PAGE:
One of the largest hurdles in my mind to increasing the number of full nodes operating is the startup cost related to downloading the blockchain. A similar but less important (in my mind) issue is the amount of disk space required by the full blockchain.

At Pruning the branches in Merkle Tree Nick ODell writes "[Bitcoin Core] was built on the assumption that you download and validate all blocks." In Would moving a transaction from an old block to a new one allow more pruning? Murch suggested that some assumptions be checked, and I think one of them was my assumption that it isn't necessary to parse the entire blockchain. Thanks to Murch, this question is intended to address that assumption.

2 Answers 2


Full nodes serve several functions on the network:

  1. Validating the blockchain on behalf of their owner
  2. Supplying previous blocks and transactions to other nodes
  3. Relaying transactions and blocks to other nodes

Not validating the blockchain independently sacrifices each of these functions to a degree.

  1. If the node does not independently validate the blockchain, the owner of the full node is still relying on trusting the peer nodes
  2. If the node does not store previous transactions and blocks, it cannot supply them to other nodes that are catching up with the network
  3. If the node hasn't validated the blockchain, it could be tricked into relaying invalid transactions and blocks.

So yes, a node can skip the important step of downloading and validating the blockchain, but I don't think I would consider it to be a "full node" anymore. It would not be helping the overall network health, nor could it be completely trusted by its owner. At that point, I would suggest simply running an SPV node.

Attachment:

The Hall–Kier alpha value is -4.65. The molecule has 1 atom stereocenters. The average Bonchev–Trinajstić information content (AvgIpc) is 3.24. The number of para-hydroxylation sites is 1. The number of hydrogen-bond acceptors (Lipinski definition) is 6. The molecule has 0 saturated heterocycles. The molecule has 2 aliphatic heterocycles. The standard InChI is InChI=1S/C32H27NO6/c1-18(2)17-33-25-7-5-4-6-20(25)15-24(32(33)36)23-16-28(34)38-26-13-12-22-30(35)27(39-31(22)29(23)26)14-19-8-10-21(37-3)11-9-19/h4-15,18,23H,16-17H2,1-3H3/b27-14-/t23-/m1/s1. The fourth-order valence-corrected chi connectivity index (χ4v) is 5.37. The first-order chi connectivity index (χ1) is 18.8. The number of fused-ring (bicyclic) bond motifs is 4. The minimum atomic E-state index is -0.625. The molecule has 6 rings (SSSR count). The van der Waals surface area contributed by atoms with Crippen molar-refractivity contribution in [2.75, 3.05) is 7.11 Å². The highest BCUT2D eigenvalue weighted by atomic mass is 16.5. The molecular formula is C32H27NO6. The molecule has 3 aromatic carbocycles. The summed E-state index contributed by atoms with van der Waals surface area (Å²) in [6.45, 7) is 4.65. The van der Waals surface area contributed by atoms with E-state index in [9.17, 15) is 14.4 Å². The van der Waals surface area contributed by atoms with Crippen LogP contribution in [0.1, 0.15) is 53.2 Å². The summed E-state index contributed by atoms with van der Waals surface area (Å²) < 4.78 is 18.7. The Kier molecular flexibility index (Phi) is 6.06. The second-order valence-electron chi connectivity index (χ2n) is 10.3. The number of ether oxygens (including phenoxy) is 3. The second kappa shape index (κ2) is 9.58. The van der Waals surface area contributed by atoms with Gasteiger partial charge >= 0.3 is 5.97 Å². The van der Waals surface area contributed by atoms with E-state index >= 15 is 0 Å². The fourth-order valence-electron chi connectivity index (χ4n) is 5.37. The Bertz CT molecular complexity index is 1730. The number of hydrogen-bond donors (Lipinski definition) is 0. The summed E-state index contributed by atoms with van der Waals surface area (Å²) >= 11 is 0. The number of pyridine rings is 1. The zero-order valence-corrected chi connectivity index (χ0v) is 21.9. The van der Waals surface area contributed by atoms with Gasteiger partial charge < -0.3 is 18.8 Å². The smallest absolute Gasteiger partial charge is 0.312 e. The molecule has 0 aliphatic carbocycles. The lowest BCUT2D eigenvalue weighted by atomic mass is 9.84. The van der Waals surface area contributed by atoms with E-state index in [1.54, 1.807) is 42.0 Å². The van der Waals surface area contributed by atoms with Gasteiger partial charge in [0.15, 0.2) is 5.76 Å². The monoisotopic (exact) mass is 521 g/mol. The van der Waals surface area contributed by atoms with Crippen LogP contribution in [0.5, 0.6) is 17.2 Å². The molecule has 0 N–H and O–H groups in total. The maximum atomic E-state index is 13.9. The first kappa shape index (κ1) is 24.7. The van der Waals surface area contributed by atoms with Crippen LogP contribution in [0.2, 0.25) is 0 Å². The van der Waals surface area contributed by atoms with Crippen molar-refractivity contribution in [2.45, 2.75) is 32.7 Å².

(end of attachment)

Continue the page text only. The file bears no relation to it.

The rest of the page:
In general, there are policies and there are rules in Bitcoin. Every full node works independently to enforce rules by checking each received block, transaction and etc... Once a received block has been checked and verified, a full node will then update its UTXO set to reflect the latest state in the Blockchain which is stored in Memory.

What to do with the block, is left as a policy decision to the owner of the Full Node. As the owner, you may elect to have your full node run in Prune Mode. That being, you get rid of all transactions with its UTXO spent to relieve storage usage as these transactions do not add value to maintain the current state. Note that your policy decision does not affect the capability of your full node in enforcing the rules of Bitcoin.

To address your question directly. No. Bitcoin cannot start securely without downloading the entire blockchain. As a full node it is part of its functionality to independently verify the sequence of state transitions leading to bitcoins current state. Therefore the trust model forbids it from trusting some UTXO set shareable by some other independent node. Of course there may be other node implementations which may relax this requirement but I'm not aware of any.

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